WISCONSIN-MADISON WINS CLEAN SNOWMOBILE CHALLENGE
HOUGHTON, Mich., March 22, 2004--Victory is always sweet, but for the University of Wisconsin at Madison, Saturday's win in the SAE Clean Snowmobile Challenge was a moment to savor.
The Badgers climbed from last place in the 2003 Challenge to take the gold this year, rising a dozen places in the standings. Inspired by team members who had participated in FutureTruck automotive competitions, Wisconsin-Madison built a totally new (and probably unique) modified hybrid gas-electric engine, which included an electric motor for power assist on acceleration.
"We decided to try something completely radical, so we did a lot of work with hybrid integration," said team captain Eric Schroeder. "I'm just overwhelmed, he added. "I was here last year when we finished absolutely last and blew up our engine twice."
The Wisconsin-Madison team also received the Best Design Award, presented by the Society of Automotive Engineers. Teams from 14 U.S. and Canadian universities competed March 15-20 at MTU's Keweenaw Research Center.
This is Michigan Tech's second year hosting the event, which was organized by the Keweenaw Research Center and MTU's Department of Mechanical Engineering-Engineering Mechanics.
The Clean Snowmobile Challenge is the Society of Automotive Engineers' newest collegiate design competition. Teams of engineering students from participating schools take a stock snowmobile and then reengineer it to reduce emissions and noise while maintaining or improving performance.
Michigan Tech held onto it's second place status in the Challenge rankings, despite a gas-tank failure that forced their sled out of the endurance run.
"It was a bad first day," said team captain Brian Barr. "Everybody was pretty down, but I said we have a great sled, we'll do well." And they did, earning the Quietest Snowmobile and Best Performance awards, as well as the Blue Ribbon Coalition Award for Most Practical Solution.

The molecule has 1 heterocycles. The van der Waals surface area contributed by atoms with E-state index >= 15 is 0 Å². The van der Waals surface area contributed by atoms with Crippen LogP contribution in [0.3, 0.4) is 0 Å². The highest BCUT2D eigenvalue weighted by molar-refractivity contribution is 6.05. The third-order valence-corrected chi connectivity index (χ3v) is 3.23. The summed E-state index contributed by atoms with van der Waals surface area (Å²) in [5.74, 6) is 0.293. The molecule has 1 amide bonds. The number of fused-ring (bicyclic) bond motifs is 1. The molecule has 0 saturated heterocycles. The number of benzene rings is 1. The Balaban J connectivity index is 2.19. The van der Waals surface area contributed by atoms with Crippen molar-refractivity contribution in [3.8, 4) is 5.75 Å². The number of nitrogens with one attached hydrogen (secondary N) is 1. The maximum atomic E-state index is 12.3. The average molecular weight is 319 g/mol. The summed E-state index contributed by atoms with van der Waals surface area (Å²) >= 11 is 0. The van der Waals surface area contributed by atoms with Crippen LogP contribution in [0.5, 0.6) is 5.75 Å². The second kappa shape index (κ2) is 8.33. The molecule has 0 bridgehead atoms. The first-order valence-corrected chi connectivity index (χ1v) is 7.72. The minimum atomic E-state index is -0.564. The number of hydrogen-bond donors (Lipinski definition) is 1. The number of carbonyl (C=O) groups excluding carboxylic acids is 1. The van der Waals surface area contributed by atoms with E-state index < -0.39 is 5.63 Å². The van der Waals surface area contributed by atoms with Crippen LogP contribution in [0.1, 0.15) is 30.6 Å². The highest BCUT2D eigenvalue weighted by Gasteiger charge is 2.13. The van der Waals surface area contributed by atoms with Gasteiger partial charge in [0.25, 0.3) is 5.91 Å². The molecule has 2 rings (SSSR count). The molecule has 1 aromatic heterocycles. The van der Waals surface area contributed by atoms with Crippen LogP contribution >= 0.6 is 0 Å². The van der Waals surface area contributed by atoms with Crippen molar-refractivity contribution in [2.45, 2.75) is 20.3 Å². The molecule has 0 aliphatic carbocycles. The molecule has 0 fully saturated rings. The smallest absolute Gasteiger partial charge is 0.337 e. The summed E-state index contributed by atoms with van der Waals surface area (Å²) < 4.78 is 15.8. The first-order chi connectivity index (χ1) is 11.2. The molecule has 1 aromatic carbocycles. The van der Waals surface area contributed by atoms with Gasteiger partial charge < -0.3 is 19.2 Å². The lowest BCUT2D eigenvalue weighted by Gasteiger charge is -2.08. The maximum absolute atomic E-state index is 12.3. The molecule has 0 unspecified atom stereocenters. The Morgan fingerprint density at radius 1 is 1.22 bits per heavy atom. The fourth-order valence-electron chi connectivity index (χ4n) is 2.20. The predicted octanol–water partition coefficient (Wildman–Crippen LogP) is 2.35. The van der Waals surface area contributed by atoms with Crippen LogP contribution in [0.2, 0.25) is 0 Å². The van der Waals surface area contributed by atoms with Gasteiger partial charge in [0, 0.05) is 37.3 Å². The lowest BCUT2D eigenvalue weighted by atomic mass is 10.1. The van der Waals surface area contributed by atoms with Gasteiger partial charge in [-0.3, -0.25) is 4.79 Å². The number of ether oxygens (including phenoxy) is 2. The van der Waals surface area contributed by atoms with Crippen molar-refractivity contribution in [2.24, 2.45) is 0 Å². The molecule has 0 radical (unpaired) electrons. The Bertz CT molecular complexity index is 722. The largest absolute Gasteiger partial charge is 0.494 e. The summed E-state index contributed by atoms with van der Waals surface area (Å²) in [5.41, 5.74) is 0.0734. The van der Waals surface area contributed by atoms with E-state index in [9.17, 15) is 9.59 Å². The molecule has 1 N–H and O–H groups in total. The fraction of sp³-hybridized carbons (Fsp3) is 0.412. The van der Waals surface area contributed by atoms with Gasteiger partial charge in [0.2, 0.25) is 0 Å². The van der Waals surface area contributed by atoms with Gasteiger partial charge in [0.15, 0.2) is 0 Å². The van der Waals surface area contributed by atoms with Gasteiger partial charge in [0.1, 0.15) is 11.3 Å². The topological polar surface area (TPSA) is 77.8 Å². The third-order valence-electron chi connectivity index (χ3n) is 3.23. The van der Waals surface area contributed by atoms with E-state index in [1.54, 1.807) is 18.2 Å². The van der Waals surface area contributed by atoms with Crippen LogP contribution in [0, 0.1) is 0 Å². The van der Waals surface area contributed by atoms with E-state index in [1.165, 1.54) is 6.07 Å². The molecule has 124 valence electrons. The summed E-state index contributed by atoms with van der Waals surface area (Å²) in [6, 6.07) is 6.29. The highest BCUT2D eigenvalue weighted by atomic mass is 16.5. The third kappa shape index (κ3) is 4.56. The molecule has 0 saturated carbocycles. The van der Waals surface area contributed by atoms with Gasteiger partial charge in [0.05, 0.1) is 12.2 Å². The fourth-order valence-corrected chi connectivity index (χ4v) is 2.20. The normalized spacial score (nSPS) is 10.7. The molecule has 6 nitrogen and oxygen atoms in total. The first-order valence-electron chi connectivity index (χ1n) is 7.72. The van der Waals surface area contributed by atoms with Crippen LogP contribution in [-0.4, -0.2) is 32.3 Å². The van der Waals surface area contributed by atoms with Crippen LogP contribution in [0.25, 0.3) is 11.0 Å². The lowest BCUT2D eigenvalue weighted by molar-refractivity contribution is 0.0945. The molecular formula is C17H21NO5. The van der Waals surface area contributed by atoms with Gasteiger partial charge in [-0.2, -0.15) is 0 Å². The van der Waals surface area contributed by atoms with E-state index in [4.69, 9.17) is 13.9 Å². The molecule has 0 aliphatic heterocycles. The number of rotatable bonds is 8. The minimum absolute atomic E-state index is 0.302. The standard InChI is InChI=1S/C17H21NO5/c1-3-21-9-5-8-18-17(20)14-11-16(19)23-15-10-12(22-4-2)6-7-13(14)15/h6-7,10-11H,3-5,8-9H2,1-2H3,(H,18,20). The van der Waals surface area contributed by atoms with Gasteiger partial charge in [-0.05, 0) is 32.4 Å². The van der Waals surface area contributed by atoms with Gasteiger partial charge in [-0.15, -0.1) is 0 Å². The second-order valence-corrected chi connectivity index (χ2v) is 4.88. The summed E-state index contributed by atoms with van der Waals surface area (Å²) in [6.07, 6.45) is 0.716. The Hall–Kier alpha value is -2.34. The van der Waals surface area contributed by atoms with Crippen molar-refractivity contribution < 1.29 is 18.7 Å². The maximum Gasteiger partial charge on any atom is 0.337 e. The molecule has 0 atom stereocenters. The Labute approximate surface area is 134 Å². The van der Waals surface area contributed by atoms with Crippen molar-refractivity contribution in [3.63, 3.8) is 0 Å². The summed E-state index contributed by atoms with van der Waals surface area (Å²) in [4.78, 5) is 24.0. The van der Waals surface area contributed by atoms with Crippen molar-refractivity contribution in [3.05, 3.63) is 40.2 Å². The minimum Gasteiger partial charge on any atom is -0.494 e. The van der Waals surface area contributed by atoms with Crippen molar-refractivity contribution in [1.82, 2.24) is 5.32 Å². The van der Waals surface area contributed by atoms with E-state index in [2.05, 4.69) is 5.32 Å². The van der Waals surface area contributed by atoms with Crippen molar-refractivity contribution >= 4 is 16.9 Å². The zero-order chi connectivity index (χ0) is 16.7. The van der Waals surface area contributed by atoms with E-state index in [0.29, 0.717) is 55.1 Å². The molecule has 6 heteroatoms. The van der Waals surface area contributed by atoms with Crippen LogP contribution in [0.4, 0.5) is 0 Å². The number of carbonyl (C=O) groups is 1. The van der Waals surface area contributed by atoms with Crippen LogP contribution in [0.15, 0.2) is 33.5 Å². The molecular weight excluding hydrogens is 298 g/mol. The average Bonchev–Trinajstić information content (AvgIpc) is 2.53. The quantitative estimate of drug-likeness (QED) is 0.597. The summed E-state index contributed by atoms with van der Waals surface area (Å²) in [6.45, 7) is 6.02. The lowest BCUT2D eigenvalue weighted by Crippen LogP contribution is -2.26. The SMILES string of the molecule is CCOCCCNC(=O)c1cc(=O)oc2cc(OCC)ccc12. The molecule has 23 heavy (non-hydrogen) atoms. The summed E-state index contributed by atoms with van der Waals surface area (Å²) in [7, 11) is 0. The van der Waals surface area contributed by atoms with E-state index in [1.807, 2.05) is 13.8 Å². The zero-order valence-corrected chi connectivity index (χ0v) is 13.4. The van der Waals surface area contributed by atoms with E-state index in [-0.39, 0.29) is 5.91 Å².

The University of Maine finished third and also received the Gage Products Award for Best Fuel Economy and tied with the University of Wisconsin at Platteville for the Emitec Award for Best Value.
Finishing fourth was the State University of New York at Buffalo, which also earned the Lotus Engineering and Horiba Instruments Award for Lowest Emissions. Clarkson University finished fifth.
Other specialty award winners were the University of Wisconsin at Platteville, which shares the Best Value award with the University of Maine and also earned the International Engineering and Manufacturing Braking Award.
The École de Technologie Superieure, in Montreal, earned honors in two categories, the Dana Long Manufacturing Award for Best Acceleration and the U.S. Army TACOM/National Automotive Center Award for Best Handling. The University of Waterloo received the Founders' Trophy for Most Sportsmanlike Conduct.
Volunteers from the Michigan
Snowmobile Association praised the efforts of all the teams. "You
are building the future of snowmobiling," MSA president Rick Brown
said. "Please don't stop."
Marcia Goodrich, Michigan Tech News and Information
Jay Meldrum, Michigan Tech Keweenaw Research Center